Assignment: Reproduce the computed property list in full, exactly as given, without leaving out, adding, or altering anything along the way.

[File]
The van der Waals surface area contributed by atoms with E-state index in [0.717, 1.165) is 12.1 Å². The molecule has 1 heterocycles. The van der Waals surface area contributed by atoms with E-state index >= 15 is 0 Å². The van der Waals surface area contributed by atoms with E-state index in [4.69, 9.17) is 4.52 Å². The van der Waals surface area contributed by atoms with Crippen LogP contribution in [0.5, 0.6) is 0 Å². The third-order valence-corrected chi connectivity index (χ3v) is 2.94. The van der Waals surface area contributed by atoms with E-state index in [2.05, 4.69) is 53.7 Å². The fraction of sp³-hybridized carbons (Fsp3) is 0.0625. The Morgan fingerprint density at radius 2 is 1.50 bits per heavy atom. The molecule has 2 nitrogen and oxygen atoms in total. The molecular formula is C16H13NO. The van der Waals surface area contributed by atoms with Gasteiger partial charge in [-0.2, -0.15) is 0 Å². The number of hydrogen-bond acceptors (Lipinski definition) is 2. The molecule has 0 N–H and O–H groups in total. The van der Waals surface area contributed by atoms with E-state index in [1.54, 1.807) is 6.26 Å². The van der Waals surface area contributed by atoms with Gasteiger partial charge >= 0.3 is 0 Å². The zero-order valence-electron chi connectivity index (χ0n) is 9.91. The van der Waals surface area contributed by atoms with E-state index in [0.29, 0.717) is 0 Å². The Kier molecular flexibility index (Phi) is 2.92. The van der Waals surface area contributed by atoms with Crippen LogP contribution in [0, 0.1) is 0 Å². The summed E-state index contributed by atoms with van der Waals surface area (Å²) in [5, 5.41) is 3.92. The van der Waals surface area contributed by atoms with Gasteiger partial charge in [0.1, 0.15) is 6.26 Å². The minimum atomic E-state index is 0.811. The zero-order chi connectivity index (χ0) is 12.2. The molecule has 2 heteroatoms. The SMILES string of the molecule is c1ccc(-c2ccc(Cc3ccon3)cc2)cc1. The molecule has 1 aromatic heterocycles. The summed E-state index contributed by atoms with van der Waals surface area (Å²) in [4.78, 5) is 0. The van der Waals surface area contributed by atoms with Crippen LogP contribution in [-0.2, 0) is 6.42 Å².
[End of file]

The van der Waals surface area contributed by atoms with E-state index in [0.717, 1.165) is 12.1 Å². The molecule has 1 heterocycles. The van der Waals surface area contributed by atoms with E-state index >= 15 is 0 Å². The van der Waals surface area contributed by atoms with E-state index in [4.69, 9.17) is 4.52 Å². The van der Waals surface area contributed by atoms with Crippen LogP contribution in [0.5, 0.6) is 0 Å². The third-order valence-corrected chi connectivity index (χ3v) is 2.94. The van der Waals surface area contributed by atoms with E-state index in [2.05, 4.69) is 53.7 Å². The fraction of sp³-hybridized carbons (Fsp3) is 0.0625. The Morgan fingerprint density at radius 2 is 1.50 bits per heavy atom. The molecule has 2 nitrogen and oxygen atoms in total. The molecular formula is C16H13NO. The van der Waals surface area contributed by atoms with Gasteiger partial charge in [-0.2, -0.15) is 0 Å². The number of hydrogen-bond acceptors (Lipinski definition) is 2. The molecule has 0 N–H and O–H groups in total. The van der Waals surface area contributed by atoms with E-state index in [1.54, 1.807) is 6.26 Å². The van der Waals surface area contributed by atoms with Gasteiger partial charge >= 0.3 is 0 Å². The zero-order valence-electron chi connectivity index (χ0n) is 9.91. The van der Waals surface area contributed by atoms with E-state index in [0.29, 0.717) is 0 Å². The Kier molecular flexibility index (Phi) is 2.92. The van der Waals surface area contributed by atoms with Crippen LogP contribution in [0, 0.1) is 0 Å². The summed E-state index contributed by atoms with van der Waals surface area (Å²) in [5, 5.41) is 3.92. The van der Waals surface area contributed by atoms with Gasteiger partial charge in [0.1, 0.15) is 6.26 Å². The minimum atomic E-state index is 0.811. The zero-order chi connectivity index (χ0) is 12.2. The molecule has 2 heteroatoms. The SMILES string of the molecule is c1ccc(-c2ccc(Cc3ccon3)cc2)cc1. The molecule has 1 aromatic heterocycles. The summed E-state index contributed by atoms with van der Waals surface area (Å²) in [4.78, 5) is 0. The van der Waals surface area contributed by atoms with Crippen LogP contribution in [-0.2, 0) is 6.42 Å².